I apparently wrote this last winter (08/09) and forgot to post it. I thought it might be interesting so I am posting it now. We used it all last season and a few times this year too. It has worked out great and spending the extra cash on an awesome yoke was well worth it.
In the fall I put a canoe downstairs so I could do some work on it over the winter. We bought an Old Town Penobscot last summer for about $500 to use as our everyday (or everyweekend as it sometimes is) canoe to limit the wear and tear on our more expensive tripping boat. It was in good shape. There was some fixing up and changes I wanted to make to it. The wood seats and thwarts were a bit neglected but a sanding and refinish was all they needed.
The only change I wanted to make on it was to remove the center seat and put a yoke in. Some people would do the opposite, but we have solo canoes. A yoke allows the canoe to be carried comfortably by one person. Comfortable is relative. Portaging is never comfortable, but can be made less miserable. Flat yokes are a thwart that has a place for your neck. They are better then a regular thwart, but for long carries your shoulders start hurting fast.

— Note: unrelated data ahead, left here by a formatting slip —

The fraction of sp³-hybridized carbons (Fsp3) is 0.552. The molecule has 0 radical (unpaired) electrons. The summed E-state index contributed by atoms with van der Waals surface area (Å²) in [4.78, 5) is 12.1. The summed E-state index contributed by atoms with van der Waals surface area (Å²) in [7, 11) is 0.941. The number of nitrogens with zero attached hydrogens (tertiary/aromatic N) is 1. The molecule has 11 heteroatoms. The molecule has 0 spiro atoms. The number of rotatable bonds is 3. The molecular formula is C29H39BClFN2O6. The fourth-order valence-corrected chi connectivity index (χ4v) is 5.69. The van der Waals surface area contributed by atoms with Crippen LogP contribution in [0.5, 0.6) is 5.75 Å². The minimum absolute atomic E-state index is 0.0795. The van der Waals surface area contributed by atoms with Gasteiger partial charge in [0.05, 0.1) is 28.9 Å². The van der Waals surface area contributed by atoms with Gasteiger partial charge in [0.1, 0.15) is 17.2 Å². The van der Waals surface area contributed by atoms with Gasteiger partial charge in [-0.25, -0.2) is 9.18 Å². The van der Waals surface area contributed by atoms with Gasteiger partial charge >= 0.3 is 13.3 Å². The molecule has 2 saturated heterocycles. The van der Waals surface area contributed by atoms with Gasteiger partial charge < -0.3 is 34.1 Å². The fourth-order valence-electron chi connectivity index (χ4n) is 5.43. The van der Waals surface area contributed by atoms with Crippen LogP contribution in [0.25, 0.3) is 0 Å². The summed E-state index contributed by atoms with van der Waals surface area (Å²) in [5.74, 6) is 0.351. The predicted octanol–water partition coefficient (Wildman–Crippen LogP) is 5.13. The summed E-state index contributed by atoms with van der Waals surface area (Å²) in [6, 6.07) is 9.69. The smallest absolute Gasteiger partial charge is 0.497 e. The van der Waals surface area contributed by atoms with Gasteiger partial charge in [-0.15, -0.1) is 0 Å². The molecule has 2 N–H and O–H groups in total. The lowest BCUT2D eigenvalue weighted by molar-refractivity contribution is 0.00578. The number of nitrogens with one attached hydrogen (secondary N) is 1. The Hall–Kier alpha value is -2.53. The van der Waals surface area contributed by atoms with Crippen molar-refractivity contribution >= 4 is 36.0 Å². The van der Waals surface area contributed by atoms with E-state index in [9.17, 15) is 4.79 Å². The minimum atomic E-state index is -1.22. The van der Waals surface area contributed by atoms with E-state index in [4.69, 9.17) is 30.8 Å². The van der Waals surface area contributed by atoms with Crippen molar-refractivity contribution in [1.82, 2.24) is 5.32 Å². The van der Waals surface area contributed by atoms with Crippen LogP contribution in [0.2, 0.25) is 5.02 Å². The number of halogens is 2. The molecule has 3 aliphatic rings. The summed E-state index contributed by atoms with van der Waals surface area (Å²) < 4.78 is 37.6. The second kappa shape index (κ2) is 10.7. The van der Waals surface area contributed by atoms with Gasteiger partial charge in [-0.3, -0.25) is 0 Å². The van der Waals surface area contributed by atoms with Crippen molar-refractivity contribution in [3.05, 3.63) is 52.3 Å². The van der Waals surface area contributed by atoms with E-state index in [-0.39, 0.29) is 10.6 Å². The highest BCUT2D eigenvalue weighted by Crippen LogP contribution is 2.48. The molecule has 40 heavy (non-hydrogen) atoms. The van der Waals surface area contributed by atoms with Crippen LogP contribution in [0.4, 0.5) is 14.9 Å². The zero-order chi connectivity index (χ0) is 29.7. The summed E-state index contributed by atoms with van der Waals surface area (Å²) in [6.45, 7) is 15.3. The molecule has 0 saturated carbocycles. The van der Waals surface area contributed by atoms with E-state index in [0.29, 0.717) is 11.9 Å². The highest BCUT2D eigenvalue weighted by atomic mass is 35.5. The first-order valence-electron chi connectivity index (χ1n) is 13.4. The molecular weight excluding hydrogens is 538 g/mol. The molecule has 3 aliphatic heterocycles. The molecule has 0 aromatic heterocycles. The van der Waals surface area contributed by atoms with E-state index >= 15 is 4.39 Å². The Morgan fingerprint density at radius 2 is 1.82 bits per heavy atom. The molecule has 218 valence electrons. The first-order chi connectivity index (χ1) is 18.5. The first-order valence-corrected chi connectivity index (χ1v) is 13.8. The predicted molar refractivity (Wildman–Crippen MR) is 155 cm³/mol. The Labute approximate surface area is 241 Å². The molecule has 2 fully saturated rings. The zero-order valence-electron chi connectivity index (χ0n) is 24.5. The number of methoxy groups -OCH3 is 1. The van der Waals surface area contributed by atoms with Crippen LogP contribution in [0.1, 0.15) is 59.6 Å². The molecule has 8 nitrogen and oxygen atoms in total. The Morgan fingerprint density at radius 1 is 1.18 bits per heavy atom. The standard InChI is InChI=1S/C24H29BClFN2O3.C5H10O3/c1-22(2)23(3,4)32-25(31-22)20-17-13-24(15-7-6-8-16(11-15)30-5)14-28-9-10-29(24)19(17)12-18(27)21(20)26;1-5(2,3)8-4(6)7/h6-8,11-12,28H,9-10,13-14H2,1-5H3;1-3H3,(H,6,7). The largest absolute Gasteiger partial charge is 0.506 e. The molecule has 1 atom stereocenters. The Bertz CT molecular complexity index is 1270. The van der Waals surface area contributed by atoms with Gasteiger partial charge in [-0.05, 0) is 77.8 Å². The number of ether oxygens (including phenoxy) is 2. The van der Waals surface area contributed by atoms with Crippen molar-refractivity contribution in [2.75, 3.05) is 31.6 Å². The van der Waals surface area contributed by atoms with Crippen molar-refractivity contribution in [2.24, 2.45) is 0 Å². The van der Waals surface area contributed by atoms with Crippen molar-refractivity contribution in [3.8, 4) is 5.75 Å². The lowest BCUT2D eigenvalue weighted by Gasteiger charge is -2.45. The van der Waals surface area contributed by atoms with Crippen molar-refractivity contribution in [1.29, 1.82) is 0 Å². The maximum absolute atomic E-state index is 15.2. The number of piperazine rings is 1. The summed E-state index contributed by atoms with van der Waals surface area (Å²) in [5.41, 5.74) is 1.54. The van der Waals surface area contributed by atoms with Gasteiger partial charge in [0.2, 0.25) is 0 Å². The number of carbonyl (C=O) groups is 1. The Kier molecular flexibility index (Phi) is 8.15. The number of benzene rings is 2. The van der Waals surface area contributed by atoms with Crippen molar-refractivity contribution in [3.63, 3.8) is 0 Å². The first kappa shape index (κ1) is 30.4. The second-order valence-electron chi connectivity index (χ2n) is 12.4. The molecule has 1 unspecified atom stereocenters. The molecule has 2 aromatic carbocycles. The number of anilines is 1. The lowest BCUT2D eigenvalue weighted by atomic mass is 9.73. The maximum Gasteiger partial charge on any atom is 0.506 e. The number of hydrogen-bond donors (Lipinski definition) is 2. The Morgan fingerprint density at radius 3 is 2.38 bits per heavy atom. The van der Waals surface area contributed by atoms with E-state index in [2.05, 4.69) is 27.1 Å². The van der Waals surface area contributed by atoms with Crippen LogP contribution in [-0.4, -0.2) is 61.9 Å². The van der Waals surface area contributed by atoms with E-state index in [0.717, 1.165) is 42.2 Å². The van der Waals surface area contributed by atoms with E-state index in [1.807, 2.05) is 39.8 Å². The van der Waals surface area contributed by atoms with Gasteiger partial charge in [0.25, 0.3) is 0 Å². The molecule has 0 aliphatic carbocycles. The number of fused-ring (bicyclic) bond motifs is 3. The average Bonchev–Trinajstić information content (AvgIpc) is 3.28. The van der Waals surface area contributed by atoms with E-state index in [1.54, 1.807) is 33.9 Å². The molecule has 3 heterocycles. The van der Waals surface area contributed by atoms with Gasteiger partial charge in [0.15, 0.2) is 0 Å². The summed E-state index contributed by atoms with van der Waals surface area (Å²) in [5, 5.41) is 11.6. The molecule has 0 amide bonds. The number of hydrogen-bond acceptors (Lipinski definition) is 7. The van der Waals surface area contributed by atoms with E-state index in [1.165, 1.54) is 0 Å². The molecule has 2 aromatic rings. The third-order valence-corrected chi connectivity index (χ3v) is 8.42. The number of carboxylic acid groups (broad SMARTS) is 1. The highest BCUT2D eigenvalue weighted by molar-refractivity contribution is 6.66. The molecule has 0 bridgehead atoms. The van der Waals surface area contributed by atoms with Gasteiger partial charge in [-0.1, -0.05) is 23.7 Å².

There are different schools of thought on this and I have tried most of them. In the BWCA foam blocks that sit on the shoulders are popular. They are ugly, get dirty soggy with use. They work best when used with a flat yoke so there is more room for your neck. I am a believer in the Canadian school as far as yokes go. Take a big hunk of wood and sculpt it to fit nicely on the shoulders. They look beautiful. On our Swift Kipawa the best looking wood is the yoke. So after looking around for the perfect yoke I decided on a shadow yoke from SlipStream.